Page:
Jo-Anne Bachorowski Christopher D. Linker Michael J. Owren
Dept. of Psychol., Univ. of Colorado, Campus Box 173, P. O. Box 173364, Denver, CO 80217-3364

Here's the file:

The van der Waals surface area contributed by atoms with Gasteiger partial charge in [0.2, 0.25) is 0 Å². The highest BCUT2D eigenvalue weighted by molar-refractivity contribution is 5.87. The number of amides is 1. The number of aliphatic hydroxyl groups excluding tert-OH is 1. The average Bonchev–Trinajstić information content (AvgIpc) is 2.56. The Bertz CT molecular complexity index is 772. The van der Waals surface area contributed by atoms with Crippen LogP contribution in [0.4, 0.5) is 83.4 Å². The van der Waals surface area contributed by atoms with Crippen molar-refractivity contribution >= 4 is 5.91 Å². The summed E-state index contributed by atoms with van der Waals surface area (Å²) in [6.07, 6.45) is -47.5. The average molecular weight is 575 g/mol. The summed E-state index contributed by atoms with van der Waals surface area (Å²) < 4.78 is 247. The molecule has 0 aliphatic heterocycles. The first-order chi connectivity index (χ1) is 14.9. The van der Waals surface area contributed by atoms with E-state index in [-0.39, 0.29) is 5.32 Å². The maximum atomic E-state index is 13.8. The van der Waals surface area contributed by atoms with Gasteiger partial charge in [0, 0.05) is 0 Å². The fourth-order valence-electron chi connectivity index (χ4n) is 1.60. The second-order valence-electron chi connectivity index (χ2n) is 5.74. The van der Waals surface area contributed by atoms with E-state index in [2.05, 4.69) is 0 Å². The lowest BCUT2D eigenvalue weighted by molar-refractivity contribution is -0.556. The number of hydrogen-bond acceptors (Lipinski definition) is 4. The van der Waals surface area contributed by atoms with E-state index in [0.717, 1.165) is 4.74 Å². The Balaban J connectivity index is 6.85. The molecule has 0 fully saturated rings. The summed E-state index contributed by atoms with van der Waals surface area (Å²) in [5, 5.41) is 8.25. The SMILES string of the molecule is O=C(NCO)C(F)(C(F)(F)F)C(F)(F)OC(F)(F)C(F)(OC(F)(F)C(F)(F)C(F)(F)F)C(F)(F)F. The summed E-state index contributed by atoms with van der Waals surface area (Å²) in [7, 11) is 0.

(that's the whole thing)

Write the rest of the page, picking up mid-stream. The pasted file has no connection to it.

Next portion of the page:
Comprehensive models of personality regard individual differences in emotional responding as important mediators of behavior across a variety of contexts. However, traditional psychophysiological and self-report measures are often unreliable or unwieldy when applied to emotional responses. Several acoustic features were examined as indices of changes in emotional state. Adult subjects were given noncontingent positive and negative feedback as they participated in a computerized lexical decision task. Acoustic components were extracted from discrete speech segments recorded immediately following feedback. In comparison to baseline recordings, higher F0 values were associated with both positive and negative feedback. However, changes in jitter and shimmer were differentially associated with the type of feedback in that increases in these perturbation measures were especially apparent following negative feedback. The results of this research will be used to elaborate the cognitive and emotional processing of trait-anxious and trait-impulsive individuals in contexts designed to engender anxious and impulsive behavioral responses.